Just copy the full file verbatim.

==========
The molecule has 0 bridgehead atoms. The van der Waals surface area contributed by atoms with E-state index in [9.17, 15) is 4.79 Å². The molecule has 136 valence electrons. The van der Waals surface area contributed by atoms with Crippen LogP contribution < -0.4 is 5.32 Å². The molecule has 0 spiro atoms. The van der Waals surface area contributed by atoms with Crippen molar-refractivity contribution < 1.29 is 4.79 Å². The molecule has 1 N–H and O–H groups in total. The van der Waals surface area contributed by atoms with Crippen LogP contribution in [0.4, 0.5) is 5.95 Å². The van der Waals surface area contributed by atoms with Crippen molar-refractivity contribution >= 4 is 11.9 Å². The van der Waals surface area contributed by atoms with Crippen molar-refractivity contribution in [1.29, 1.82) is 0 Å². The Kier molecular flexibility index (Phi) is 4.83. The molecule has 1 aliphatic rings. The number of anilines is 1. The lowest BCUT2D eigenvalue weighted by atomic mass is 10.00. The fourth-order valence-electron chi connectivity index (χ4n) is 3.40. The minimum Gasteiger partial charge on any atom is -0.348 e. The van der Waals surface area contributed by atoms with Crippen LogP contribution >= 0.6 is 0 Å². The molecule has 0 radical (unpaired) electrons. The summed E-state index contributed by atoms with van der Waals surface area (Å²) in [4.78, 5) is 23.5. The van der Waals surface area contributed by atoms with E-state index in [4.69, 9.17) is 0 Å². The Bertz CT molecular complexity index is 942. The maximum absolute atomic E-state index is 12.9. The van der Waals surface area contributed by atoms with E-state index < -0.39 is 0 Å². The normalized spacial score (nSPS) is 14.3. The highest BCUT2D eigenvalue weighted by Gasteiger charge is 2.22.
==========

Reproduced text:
The molecule has 0 bridgehead atoms. The van der Waals surface area contributed by atoms with E-state index in [9.17, 15) is 4.79 Å². The molecule has 136 valence electrons. The van der Waals surface area contributed by atoms with Crippen LogP contribution < -0.4 is 5.32 Å². The molecule has 0 spiro atoms. The van der Waals surface area contributed by atoms with Crippen molar-refractivity contribution < 1.29 is 4.79 Å². The molecule has 1 N–H and O–H groups in total. The van der Waals surface area contributed by atoms with Crippen LogP contribution in [0.4, 0.5) is 5.95 Å². The van der Waals surface area contributed by atoms with Crippen molar-refractivity contribution >= 4 is 11.9 Å². The van der Waals surface area contributed by atoms with Crippen molar-refractivity contribution in [1.29, 1.82) is 0 Å². The Kier molecular flexibility index (Phi) is 4.83. The molecule has 1 aliphatic rings. The number of anilines is 1. The lowest BCUT2D eigenvalue weighted by atomic mass is 10.00. The fourth-order valence-electron chi connectivity index (χ4n) is 3.40. The minimum Gasteiger partial charge on any atom is -0.348 e. The van der Waals surface area contributed by atoms with Crippen LogP contribution >= 0.6 is 0 Å². The molecule has 0 radical (unpaired) electrons. The summed E-state index contributed by atoms with van der Waals surface area (Å²) in [4.78, 5) is 23.5. The van der Waals surface area contributed by atoms with E-state index in [4.69, 9.17) is 0 Å². The Bertz CT molecular complexity index is 942. The maximum absolute atomic E-state index is 12.9. The van der Waals surface area contributed by atoms with E-state index < -0.39 is 0 Å². The normalized spacial score (nSPS) is 14.3. The highest BCUT2D eigenvalue weighted by Gasteiger charge is 2.22.